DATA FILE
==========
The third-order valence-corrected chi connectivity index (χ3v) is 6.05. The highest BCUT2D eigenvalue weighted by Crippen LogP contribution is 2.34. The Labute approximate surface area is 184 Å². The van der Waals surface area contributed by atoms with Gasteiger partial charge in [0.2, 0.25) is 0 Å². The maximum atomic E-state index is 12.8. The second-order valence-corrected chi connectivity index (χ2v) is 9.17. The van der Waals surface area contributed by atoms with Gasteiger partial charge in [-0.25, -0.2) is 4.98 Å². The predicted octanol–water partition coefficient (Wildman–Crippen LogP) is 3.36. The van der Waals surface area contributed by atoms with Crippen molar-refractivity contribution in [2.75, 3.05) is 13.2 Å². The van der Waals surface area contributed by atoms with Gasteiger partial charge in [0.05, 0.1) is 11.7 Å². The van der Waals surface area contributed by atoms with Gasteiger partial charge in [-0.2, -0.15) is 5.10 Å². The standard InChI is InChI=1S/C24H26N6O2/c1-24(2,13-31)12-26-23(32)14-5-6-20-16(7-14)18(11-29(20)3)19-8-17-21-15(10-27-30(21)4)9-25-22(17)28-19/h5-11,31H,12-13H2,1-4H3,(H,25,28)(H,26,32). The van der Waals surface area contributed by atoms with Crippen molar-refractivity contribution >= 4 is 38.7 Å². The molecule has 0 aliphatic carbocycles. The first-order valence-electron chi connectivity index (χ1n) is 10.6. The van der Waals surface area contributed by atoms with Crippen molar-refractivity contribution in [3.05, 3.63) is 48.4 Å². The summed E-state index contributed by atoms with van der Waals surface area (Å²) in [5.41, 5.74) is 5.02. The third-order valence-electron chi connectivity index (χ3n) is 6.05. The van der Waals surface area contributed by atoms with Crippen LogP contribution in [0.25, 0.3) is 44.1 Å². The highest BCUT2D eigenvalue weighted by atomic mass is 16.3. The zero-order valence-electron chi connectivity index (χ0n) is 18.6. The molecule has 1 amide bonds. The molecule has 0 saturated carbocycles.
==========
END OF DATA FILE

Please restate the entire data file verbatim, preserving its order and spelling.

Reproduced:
The third-order valence-corrected chi connectivity index (χ3v) is 6.05. The highest BCUT2D eigenvalue weighted by Crippen LogP contribution is 2.34. The Labute approximate surface area is 184 Å². The van der Waals surface area contributed by atoms with Gasteiger partial charge in [0.2, 0.25) is 0 Å². The maximum atomic E-state index is 12.8. The second-order valence-corrected chi connectivity index (χ2v) is 9.17. The van der Waals surface area contributed by atoms with Gasteiger partial charge in [-0.25, -0.2) is 4.98 Å². The predicted octanol–water partition coefficient (Wildman–Crippen LogP) is 3.36. The van der Waals surface area contributed by atoms with Crippen molar-refractivity contribution in [2.75, 3.05) is 13.2 Å². The van der Waals surface area contributed by atoms with Gasteiger partial charge in [0.05, 0.1) is 11.7 Å². The van der Waals surface area contributed by atoms with Gasteiger partial charge in [-0.2, -0.15) is 5.10 Å². The standard InChI is InChI=1S/C24H26N6O2/c1-24(2,13-31)12-26-23(32)14-5-6-20-16(7-14)18(11-29(20)3)19-8-17-21-15(10-27-30(21)4)9-25-22(17)28-19/h5-11,31H,12-13H2,1-4H3,(H,25,28)(H,26,32). The van der Waals surface area contributed by atoms with Crippen molar-refractivity contribution >= 4 is 38.7 Å². The molecule has 0 aliphatic carbocycles. The first-order valence-electron chi connectivity index (χ1n) is 10.6. The van der Waals surface area contributed by atoms with Crippen molar-refractivity contribution in [3.05, 3.63) is 48.4 Å². The summed E-state index contributed by atoms with van der Waals surface area (Å²) in [5.41, 5.74) is 5.02. The third-order valence-electron chi connectivity index (χ3n) is 6.05. The van der Waals surface area contributed by atoms with Crippen LogP contribution in [0.25, 0.3) is 44.1 Å². The highest BCUT2D eigenvalue weighted by atomic mass is 16.3. The zero-order valence-electron chi connectivity index (χ0n) is 18.6. The molecule has 1 amide bonds. The molecule has 0 saturated carbocycles.